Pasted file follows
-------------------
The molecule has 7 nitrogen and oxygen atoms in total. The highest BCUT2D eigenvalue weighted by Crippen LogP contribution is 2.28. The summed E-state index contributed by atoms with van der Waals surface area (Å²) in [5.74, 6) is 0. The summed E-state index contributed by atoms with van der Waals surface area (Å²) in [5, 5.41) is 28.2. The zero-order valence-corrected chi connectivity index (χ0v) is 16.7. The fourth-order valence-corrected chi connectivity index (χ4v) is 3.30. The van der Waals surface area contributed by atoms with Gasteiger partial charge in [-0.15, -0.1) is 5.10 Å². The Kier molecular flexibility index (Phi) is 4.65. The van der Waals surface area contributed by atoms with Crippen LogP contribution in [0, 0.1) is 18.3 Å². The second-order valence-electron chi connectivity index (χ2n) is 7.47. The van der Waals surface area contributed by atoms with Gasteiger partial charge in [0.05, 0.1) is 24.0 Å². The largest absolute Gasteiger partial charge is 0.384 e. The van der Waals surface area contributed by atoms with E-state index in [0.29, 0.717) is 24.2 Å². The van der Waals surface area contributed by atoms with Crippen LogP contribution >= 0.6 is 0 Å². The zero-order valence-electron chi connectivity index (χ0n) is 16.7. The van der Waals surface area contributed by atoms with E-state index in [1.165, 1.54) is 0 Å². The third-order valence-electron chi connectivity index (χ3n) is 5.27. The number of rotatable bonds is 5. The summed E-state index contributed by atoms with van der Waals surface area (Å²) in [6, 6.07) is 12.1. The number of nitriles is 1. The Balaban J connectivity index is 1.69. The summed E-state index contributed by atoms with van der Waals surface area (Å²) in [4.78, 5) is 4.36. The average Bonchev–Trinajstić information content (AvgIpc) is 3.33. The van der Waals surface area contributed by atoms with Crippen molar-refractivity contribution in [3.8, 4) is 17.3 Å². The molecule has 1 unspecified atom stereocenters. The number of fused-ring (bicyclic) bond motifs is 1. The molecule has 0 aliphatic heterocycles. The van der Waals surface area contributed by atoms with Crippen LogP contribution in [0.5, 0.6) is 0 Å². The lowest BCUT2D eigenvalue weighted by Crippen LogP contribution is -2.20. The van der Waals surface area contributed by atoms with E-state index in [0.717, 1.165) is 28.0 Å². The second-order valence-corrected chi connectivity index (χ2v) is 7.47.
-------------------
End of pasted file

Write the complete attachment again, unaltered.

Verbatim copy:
The molecule has 7 nitrogen and oxygen atoms in total. The highest BCUT2D eigenvalue weighted by Crippen LogP contribution is 2.28. The summed E-state index contributed by atoms with van der Waals surface area (Å²) in [5.74, 6) is 0. The summed E-state index contributed by atoms with van der Waals surface area (Å²) in [5, 5.41) is 28.2. The zero-order valence-corrected chi connectivity index (χ0v) is 16.7. The fourth-order valence-corrected chi connectivity index (χ4v) is 3.30. The van der Waals surface area contributed by atoms with Gasteiger partial charge in [-0.15, -0.1) is 5.10 Å². The Kier molecular flexibility index (Phi) is 4.65. The van der Waals surface area contributed by atoms with Crippen LogP contribution in [0, 0.1) is 18.3 Å². The second-order valence-electron chi connectivity index (χ2n) is 7.47. The van der Waals surface area contributed by atoms with Gasteiger partial charge in [0.05, 0.1) is 24.0 Å². The largest absolute Gasteiger partial charge is 0.384 e. The van der Waals surface area contributed by atoms with E-state index in [0.29, 0.717) is 24.2 Å². The van der Waals surface area contributed by atoms with Crippen LogP contribution >= 0.6 is 0 Å². The zero-order valence-electron chi connectivity index (χ0n) is 16.7. The van der Waals surface area contributed by atoms with E-state index in [1.165, 1.54) is 0 Å². The third-order valence-electron chi connectivity index (χ3n) is 5.27. The number of rotatable bonds is 5. The summed E-state index contributed by atoms with van der Waals surface area (Å²) in [6, 6.07) is 12.1. The number of nitriles is 1. The Balaban J connectivity index is 1.69. The summed E-state index contributed by atoms with van der Waals surface area (Å²) in [4.78, 5) is 4.36. The average Bonchev–Trinajstić information content (AvgIpc) is 3.33. The van der Waals surface area contributed by atoms with Crippen molar-refractivity contribution in [3.8, 4) is 17.3 Å². The molecule has 1 unspecified atom stereocenters. The number of fused-ring (bicyclic) bond motifs is 1. The molecule has 0 aliphatic heterocycles. The van der Waals surface area contributed by atoms with Crippen LogP contribution in [0.5, 0.6) is 0 Å². The lowest BCUT2D eigenvalue weighted by Crippen LogP contribution is -2.20. The van der Waals surface area contributed by atoms with E-state index in [0.717, 1.165) is 28.0 Å². The second-order valence-corrected chi connectivity index (χ2v) is 7.47.